One of my crafty loves is polymer clay, and I’ve reviewedÂ Studio by Sculpey (may it rest in peace) and Pardo Jewellery Clay by Viva Decor. Newest version on the block? Pardo Art Clay by Viva Decor. Lisa Pavelka has been working with Viva Decor for a while now, and she likes this formulation so much that she has lent her name to it and made it part of her “Signature Series.”
So let’s get to it! If you are familiar with Pardo polymer clay, there some similarities. Art Clay, like Pardo Jewellery clay, is beeswax- based and phthalate-free. It’s also packaged in recyclable packaging (no pesky cellophane, here!) Lastly, it also is very low-odor and I didn’t notice it all while working with it.
One of the first differences you’ll notice, though, is that they’ve abandoned the “balls of clay” idea that is a hallmark of Jewellery clay. Even though it’s packaged in one solid block (no score lines) it’s also easy to work right out of the package. It only needs a little kneading to warm it up (it was about 68 degrees in my studio when I was working on my review.) I ran it through the pasta machine about 8-10 times and it was ready to go. Since this clay is mean to be a little firmer and a higher quality, so I thought I’d focus on two main areas for this clay: blendability and caning.
I prepped the clay and checked the “sticky” factor- I lightly touched the surface and it did not retain my fingerprints or stick to my fingers. It took a little more pressure to get a fingerprint to appear. Light holding didn’t do it. Good! And when I did get one in the clay, I buffed it out with the side of my thumb. But enough about that, let’s move on to the skinner blend.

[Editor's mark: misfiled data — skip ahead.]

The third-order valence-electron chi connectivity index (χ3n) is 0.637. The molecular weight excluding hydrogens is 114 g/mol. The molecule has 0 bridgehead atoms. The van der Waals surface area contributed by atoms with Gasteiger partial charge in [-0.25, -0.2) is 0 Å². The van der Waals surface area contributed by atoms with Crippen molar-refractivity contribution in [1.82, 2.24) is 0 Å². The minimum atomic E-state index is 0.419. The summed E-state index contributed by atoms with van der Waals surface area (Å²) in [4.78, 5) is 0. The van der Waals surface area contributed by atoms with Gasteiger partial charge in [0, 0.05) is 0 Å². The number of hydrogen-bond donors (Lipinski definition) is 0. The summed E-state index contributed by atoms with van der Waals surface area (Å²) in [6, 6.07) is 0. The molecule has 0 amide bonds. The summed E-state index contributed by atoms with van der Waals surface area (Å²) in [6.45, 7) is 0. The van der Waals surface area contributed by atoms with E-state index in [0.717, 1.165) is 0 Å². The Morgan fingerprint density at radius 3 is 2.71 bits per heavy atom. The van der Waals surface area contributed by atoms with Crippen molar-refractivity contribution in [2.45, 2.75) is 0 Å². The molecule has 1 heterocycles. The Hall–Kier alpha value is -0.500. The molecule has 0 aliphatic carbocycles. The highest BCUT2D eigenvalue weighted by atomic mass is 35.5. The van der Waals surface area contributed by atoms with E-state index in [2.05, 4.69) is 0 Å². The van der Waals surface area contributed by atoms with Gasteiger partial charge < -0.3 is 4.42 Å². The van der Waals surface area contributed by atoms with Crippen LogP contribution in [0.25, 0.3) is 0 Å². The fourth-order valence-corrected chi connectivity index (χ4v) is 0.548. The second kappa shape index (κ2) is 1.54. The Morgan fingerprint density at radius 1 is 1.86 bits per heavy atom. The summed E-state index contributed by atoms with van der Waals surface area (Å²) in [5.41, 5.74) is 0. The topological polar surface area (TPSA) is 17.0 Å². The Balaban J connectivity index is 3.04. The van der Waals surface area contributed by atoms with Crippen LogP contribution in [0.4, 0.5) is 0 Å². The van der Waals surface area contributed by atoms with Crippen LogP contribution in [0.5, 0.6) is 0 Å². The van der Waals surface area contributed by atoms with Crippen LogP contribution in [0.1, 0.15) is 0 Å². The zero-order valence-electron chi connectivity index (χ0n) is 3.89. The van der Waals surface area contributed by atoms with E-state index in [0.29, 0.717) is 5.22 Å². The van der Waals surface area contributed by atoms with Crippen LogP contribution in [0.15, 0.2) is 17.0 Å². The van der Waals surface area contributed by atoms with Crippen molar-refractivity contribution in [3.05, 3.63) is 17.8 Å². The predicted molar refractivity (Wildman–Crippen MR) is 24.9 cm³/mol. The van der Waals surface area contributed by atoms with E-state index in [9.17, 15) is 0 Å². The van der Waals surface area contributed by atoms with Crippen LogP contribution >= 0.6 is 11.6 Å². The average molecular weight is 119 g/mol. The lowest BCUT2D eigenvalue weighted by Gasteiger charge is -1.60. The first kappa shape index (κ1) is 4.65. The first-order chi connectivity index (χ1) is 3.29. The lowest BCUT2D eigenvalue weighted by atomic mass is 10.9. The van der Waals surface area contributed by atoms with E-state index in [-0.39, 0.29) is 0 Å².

I will the be the first to admit that I’m not the queen of the Skinner Blend- mine grows and grows!! But I was pleased with how the pigments blended smoothly and provided a nice gradation of color. Next up is to make it into a cane and try reducing.
I let it sit for about 10 minutes, then reduced it by 50%.
I was satisfied with how well the cane reduced. While it certainly got softer as I worked it, the clay didn’t get overly “mushy” if you know what I mean. I tried the same thing with stripes.
So, my stripes did get a little wavy in the reducing process, but I have to admit I wasn’t taking the most care and I was in a bit of a hurry. (Mom crafter. ‘Nuff said.)
So, if you are familiar with Premo, I’d say that it’s pretty close to that in consistency and caning. I baked my pieces in my toaster oven (Jenny’s tip: ALWAYS use an oven thermometer!) according to the directions of 275 degrees per 1/4 inch of thickness. I also tented my clay with aluminum foil.
Here are some photos of how my trials turned out! Some are right out of the oven, some are buffed on my jeans, some are wet-sanded and buffed with my Dremel. Take a look:
The buffing alone gave a nice satin sheen, while the wet sanding yielded a bright glossy finish- no varnish necessary!
All in all, IÂ like this clay a LOT. If it were more readily available, it would probably replace the Premo in my studio just because I likeÂ beeswax base and lack of odor during baking. Please, oh please, craft gods, bring this clay to my local craft store!
So- Jenny Sez:
- 14 colors
- recyclable packaging
- beeswax based
- not stinky when baking! : )
- firm but not TOO firm
- A little pricey- Runs around $3.50 USD for 2.1 oz.
- Difficult to find in brick-and-morter stores (You can find it at Hobby Lobby, though)
- Folks who do very complicated canes may want even firmer clay
And now, some pieces made by Lisa Pavelka herself- after all, why not see what a master can do with Art Clay?
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